Sunday, January 25, 2009

A One and Only Perfect Life: A Journal Entry

by NeverFlyte

…As the sun set in the sky, she knew that nothing would be the same. Yet nothing would keep tomorrow from coming, so she would have to learn to let go. For herself, and her people.

The iReader clicked off, informing me that the book was over. I glared at the blank screen, infuriated with the dull ending.

Ma, left for the library, be back shortly. Send.

I thought-texted to my mother, who was on a walk in the park. Black text automatically appeared onto the screen of my cell phone. It was a top-notch phone, with thought-texting included. No more having to press buttons. Think it, and it's done. I didn't understand exactly how it worked, but that didn't matter so much. I would leave that for the smart people to understand. Even though they probably had enough technology to have an online library, where you could download books instantly, they decided not to so that there would still be a sense of community. It was the only place left in the whole city where so many people would get together in such a little space. The only other place where anyone went besides thier houses was the park, but that was too big to form anything close to a sense of community.

As soon as I stepped out the door of my house, there were two moving sidewalks side by side, one going left and one right. The left took you to the library; the right to the park. It wasn't very complicated.

In seconds, the library slid into view. The walls were a flawless white, with a clear foundation. Can you believe that years ago the foundations were solid? They would crack like a fragile eggshell as soon as the first earthquake came along. It was sad, really. Earthquakes are no longer a problem, thanks to Sanuel Leaf, who invented the most primary form of the thick, gooey material in 2094. It absorbs the movement and slows it down, keeping the people inside safe. I'd just learned about it on the History course of my iTeacher, so it was more interesting now than it normally was.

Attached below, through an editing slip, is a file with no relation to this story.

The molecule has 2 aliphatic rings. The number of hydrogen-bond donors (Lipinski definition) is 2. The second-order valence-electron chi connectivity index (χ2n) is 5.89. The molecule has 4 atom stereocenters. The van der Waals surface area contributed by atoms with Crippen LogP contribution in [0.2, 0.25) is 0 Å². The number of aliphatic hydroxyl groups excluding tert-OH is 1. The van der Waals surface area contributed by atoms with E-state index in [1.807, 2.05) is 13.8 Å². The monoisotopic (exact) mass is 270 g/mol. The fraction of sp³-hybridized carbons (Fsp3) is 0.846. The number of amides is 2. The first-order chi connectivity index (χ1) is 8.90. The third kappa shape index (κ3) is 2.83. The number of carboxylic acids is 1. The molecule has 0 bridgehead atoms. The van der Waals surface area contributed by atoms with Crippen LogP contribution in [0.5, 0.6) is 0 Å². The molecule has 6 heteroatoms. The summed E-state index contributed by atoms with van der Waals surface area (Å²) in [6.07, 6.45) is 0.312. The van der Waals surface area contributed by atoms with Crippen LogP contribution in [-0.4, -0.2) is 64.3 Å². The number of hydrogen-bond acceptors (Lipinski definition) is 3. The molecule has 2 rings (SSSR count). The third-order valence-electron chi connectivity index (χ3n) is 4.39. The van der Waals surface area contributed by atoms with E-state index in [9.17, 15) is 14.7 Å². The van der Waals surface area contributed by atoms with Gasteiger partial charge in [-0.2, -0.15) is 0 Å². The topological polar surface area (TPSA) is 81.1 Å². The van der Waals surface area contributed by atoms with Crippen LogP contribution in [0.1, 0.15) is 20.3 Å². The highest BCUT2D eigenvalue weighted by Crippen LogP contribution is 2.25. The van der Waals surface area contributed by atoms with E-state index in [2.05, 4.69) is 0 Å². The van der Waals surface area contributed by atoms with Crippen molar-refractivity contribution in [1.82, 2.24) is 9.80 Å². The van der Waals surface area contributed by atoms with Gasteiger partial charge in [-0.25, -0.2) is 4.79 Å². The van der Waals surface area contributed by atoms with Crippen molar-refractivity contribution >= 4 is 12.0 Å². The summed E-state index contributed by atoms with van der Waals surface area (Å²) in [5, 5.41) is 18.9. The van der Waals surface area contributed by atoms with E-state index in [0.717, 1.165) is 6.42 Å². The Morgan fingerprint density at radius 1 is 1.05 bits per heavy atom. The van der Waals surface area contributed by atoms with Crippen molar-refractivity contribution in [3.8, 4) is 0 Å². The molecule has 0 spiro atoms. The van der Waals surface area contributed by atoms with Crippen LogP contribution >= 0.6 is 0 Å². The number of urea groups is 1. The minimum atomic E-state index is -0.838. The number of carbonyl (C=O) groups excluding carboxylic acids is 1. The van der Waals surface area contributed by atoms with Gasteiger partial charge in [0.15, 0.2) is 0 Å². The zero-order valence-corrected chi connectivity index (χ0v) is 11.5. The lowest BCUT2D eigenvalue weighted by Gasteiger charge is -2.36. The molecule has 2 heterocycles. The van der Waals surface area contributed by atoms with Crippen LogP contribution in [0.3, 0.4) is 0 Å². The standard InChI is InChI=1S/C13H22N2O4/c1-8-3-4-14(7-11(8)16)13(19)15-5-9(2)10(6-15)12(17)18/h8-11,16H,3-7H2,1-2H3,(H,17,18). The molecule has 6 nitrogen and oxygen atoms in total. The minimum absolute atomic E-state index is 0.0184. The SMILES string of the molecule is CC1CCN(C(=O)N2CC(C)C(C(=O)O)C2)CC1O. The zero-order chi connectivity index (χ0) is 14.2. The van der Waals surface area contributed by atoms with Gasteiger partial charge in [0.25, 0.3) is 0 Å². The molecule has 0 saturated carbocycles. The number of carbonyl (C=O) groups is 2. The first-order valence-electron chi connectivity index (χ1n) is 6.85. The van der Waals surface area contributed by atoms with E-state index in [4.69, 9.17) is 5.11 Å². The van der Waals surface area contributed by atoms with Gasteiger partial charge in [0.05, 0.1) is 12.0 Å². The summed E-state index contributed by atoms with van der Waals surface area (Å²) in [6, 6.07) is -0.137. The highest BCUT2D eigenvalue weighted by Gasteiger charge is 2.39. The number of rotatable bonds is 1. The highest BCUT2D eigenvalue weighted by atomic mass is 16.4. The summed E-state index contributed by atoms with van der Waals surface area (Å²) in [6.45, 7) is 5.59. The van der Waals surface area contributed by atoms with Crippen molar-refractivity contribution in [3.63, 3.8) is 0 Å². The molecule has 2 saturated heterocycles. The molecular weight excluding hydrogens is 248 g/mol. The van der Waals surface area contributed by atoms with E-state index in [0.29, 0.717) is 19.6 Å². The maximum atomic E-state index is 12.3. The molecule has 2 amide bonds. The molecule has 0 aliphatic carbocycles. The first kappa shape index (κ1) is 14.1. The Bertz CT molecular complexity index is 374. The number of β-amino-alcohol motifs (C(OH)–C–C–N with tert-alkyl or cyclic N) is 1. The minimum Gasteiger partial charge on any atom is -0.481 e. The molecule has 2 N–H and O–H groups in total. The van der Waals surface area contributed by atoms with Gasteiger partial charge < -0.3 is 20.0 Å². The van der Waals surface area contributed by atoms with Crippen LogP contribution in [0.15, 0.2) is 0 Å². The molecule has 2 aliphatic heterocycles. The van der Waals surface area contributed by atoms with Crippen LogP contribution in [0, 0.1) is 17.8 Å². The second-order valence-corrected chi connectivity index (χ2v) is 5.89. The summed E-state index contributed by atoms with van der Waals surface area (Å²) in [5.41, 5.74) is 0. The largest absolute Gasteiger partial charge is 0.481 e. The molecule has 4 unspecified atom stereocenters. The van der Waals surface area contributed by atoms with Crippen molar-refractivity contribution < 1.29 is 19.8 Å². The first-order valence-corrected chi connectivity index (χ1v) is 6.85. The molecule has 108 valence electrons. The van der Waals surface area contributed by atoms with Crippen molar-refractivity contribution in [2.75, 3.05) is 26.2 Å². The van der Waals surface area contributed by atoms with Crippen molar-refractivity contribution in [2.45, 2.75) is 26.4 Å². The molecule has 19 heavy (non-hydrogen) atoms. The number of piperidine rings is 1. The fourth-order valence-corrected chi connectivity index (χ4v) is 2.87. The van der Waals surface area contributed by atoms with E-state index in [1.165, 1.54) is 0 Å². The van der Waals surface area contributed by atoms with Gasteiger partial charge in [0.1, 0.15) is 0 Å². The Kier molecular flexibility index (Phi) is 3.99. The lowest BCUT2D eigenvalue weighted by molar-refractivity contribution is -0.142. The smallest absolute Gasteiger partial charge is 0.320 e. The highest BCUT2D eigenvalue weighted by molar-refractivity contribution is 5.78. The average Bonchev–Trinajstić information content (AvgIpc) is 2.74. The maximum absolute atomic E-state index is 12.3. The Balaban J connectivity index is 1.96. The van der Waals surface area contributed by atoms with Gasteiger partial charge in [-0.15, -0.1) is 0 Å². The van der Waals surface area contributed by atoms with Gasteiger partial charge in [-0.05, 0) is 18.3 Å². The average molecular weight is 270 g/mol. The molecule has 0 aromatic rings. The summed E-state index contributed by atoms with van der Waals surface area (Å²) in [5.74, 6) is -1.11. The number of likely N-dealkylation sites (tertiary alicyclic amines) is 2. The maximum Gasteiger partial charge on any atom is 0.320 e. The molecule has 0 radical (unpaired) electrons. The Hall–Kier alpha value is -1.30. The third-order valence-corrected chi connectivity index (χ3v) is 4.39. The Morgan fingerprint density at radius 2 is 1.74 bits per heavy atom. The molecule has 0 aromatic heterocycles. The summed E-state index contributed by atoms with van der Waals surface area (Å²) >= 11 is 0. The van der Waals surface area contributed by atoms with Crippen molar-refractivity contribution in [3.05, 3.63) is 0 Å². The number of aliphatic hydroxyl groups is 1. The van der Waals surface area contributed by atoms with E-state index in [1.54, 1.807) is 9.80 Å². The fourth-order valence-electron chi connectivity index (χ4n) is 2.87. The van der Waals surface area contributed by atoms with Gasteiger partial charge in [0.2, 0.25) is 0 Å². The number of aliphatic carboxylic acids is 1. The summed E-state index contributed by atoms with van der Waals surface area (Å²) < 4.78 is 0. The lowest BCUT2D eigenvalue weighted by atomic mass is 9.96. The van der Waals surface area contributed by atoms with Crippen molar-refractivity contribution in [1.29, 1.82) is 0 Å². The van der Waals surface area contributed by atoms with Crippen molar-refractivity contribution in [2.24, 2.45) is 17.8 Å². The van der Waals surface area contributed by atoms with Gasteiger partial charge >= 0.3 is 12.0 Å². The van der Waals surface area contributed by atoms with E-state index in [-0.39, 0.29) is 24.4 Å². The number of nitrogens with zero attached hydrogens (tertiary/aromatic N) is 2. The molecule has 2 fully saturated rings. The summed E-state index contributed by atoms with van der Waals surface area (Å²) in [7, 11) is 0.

As I entered the library, the kindly old librarian looked up to nod a hello at me before going back to reading her iReader. The library was filled with many, many people, most of them sitting at tables, reading. A small percent were by the shelves looking at book descriptions, which the government had also kept, to keep the former idea of a library alive.

There weren't any books any more. They had left along with the days of Global Destruction, way back before 2050. Trees and any sort of shrubbery were protected by GlobalPlan#4, which was in place to keep the Global Destruction from happening again. You would be sent to prison if caught selling or using anything from trees. This was rare though, because there were so many better things to replace it.

After downloading several interesting titles, I headed home. For the rest of the day, I would talk to my iFriend, take a mandatory school course on my iTeacher, and take a walk in the park so that my exercise numbers would go up.

The next day would be the same.

And the next.

And the next.

Every single day of my life would, in fact, be identical. With the exception of the iWork I would get for my twenty-first birthday, same as every other citizen of the world. It would customize me with a job that would take up time, and would, at first, be challenging.

After years, though, it would be boring. And everything would be exactly the same.

Ah, yes, a life of luxury, indeed.

2 comments:

Jessica Wainman said...

That was such an engaging and inventive story! I am a Spanish teacher in Denver and happened upon your blog from reading about it on another teacher blog. What an amazing writer you are. you should invent those things and make millions! Good luck.

Anonymous said...

Written by an 8th grader! Wow! I have taught many seniors who can't write this well. You have created a dismal futuristic society in which humans seem to have no purpose other than, perhaps, to maintain technology. I eagerly kept reading to see where you were heading. Good job and keep writing.